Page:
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The Blue Plate: A Food Lover’s Guide to Climate Change

Written by Isabella A. Oleksy, a Ph.D. candidate in the Graduate Degree Program in Ecology.

Recently, Mark Easter, a Senior Research Associate in the Natural Resource Ecology Laboratory, was initiated into the CSU School of Global Environmental Sustainability’s (SoGES) Resident Fellows program. This fellowship will help fund a book project that will be written in collaboration with Amy Swan and Keith Paustian. The Blue Plate: A Food Lover’s Guide to Climate Change, will synthesize decades of field research and computer models in an analysis of food production and the associated carbon footprints of our favorite food staples—from salmon to sugar cane to wheat. This award from SoGES will help fund additional visits to food producers and harvesters between Florida to Alaska, in an effort to further highlight the success stories of greenhouse gas emission conscious producers in our global food system and exemplary carbon farmers in American ranching.

Loren Poncia (Stemple Creek Ranch) is a carbon farmer who manages his property not only for the benefit of livestock as well as for the benefit of soil. Carbon Farming involves implementing practices that are known to improve the rate at which CO2 is removed from the atmosphere and converted to plant material and/or soil organic matter. Photo credit: Paige Green.

The Blue Plate is written for a general audience and will intrigue even the most carbon-conscious eater. While there are many familiar and well-known examples of books in the popular science sphere relating to sustainable food production (e.g., Omnivore’s Dilemma by Michael Pollen) and fish harvesting (e.g., Four Fish by Paul Greenberg), The Blue Plate may just be the most integrative view of the American food system—from farmer to family dinner. Have you ever wondered which is more sustainable—fresh or frozen fish? Local conventional or distant organic lettuce? The authors will illuminate simple changes in behavior that consumers can make to reduce their own carbon footprint at the grocery store, with engaging stories that retrace the food supply chain. After reading about the lives of innovative farmers and ranchers who are implementing new techniques to reduce greenhouse gas emissions, readers will be left feeling optimistic and hopeful about the future of food in the United States.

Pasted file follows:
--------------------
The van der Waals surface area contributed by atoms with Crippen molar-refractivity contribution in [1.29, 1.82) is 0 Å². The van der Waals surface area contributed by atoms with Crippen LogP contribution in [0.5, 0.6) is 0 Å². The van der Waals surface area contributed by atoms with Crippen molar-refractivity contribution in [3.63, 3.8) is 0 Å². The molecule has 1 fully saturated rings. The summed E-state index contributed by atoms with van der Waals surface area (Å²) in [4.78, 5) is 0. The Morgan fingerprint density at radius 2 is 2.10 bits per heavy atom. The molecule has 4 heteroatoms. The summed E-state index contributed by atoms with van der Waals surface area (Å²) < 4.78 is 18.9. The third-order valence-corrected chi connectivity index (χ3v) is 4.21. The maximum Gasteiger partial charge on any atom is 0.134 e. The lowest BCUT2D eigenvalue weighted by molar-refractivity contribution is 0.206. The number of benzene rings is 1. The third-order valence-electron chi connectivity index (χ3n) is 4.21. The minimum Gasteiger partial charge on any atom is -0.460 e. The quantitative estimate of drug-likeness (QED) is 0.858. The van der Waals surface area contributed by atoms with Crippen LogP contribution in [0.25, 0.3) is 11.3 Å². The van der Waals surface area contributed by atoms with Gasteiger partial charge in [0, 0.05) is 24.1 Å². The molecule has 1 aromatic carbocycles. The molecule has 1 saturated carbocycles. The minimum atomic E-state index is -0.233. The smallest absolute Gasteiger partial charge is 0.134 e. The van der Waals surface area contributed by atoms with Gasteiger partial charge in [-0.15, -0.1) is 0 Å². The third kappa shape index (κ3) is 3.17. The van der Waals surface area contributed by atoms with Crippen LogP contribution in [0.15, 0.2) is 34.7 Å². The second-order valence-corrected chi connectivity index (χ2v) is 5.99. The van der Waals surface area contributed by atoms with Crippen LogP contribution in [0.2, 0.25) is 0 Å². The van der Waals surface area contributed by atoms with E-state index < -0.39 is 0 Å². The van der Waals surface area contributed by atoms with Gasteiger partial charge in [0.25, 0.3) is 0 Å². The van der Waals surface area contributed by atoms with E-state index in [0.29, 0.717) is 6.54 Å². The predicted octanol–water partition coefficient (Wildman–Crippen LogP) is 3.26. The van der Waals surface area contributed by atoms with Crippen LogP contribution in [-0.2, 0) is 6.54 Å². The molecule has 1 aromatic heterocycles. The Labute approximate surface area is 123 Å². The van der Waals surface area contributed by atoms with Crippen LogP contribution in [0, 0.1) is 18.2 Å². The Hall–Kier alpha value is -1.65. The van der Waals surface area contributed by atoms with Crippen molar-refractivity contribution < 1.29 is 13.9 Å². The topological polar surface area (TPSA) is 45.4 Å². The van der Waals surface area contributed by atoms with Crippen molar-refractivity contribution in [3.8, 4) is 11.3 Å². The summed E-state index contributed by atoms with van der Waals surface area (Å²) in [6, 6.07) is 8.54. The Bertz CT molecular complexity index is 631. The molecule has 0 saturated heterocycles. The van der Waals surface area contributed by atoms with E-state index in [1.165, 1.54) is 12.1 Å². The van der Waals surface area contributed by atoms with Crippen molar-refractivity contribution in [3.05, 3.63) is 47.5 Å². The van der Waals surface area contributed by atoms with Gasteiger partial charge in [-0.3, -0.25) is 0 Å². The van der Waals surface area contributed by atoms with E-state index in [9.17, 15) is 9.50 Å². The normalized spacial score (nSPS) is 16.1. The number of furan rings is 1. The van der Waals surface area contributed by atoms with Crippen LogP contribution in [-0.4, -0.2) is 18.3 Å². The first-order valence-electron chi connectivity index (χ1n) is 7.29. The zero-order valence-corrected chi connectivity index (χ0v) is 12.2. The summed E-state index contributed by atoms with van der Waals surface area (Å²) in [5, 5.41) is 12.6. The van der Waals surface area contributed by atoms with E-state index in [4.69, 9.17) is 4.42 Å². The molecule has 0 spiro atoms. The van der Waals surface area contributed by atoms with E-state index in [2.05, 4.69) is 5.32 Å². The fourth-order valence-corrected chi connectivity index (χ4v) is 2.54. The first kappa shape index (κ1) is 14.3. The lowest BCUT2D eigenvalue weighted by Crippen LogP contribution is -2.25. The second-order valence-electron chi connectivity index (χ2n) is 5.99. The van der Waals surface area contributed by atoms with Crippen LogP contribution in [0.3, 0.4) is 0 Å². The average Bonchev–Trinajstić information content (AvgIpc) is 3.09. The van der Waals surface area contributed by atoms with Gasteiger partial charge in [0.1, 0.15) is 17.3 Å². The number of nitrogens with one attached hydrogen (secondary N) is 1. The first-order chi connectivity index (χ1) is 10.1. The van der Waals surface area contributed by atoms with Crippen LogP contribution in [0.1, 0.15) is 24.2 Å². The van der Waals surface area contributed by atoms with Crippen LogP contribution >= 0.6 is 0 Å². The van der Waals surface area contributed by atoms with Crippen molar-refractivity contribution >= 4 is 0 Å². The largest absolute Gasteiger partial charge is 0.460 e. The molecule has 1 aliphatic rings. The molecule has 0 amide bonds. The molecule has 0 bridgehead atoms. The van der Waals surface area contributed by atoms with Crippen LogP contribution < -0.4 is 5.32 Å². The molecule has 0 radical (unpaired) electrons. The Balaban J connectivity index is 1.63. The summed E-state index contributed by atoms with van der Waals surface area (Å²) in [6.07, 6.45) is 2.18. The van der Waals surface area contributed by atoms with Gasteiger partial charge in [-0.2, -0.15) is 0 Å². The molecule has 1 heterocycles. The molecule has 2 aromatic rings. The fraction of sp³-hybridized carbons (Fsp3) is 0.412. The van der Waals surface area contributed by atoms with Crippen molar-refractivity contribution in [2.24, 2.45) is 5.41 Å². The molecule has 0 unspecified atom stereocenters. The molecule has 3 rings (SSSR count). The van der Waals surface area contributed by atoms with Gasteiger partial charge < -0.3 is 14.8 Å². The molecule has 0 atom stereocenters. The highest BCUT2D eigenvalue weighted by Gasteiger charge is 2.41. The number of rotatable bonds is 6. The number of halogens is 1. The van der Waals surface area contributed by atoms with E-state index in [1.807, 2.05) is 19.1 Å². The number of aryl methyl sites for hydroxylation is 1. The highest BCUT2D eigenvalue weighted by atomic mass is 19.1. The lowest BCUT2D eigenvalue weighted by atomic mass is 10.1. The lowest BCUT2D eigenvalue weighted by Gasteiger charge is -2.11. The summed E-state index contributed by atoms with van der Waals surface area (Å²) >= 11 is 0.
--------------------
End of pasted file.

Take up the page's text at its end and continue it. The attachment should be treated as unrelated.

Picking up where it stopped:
Work on The Blue Plate is progressing rapidly, and the authors anticipate submitting to a publisher within a year. We look forward to the final product!

Mark EasterMark Easter is a Senior Research Associate at the Natural Resource Ecology Laboratory. Mark has been working on greenhouse gas inventories and decision support systems since 1999, and it remains a principal focus in his work. He earned an M.S. in Botany with an emphasis in Physiological Ecology at the University of Vermont in 1991. His work focuses on greenhouse gas inventories and greenhouse gas decision support systems in agriculture and forestry.  He tries to answer questions like: What are the total greenhouse gases that come from growing a bushel of corn? How can we raise carbon-neutral wheat? If we composted all of our food scraps, paper, and yard waste, and used the compost to help grow food, could we reduce global warming?

Amy SwanAmy Swan is a Project Scientist at the Natural Resource Ecology Laboratory at Colorado State University. She has worked on a variety of research projects that evaluate the impacts of agricultural management and land use change on greenhouse gas cycling in ecosystems. She contributed to the U.S. EPA National Greenhouse Gas Inventory for the several years, as well as supported development of web-based tools to estimate greenhouse gas emissions from farms and ranches in the U.S. (COMET-Planner and COMET-Farm) and sustainable land management projects in the developing world. Amy’s experience in soil carbon research ranges from extensive on-farm/ranch soil sampling and analysis to simulating agricultural ecosystems in the Century and DayCent ecosystem models. She received a BSc in Environmental Management from South Dakota State University and MSc in Ecology at Colorado State University.

Dr. Keith PaustianKeith Paustian is University Distinguished Professor in the Department of Soil and Crop Sciences and Senior Research Scientist at the Natural Resource Ecology Laboratory at Colorado State University.  A major focus of his work involves modeling, field measurement and development of assessment tools for soil carbon sequestration and greenhouse gas emissions from soils. Dr. Paustian was the convening lead authors on the Guidelines for National GHG Inventories and the special section on land use, land use change, and forestry sections of the 2006 Intergovernmental Panel on Climate Change (IPCC) report. Additionally, Dr. Paustian was part of a distinguished group of NREL scientists to receive the Nobel Peace Prize in 2007 for their work on understanding climate change.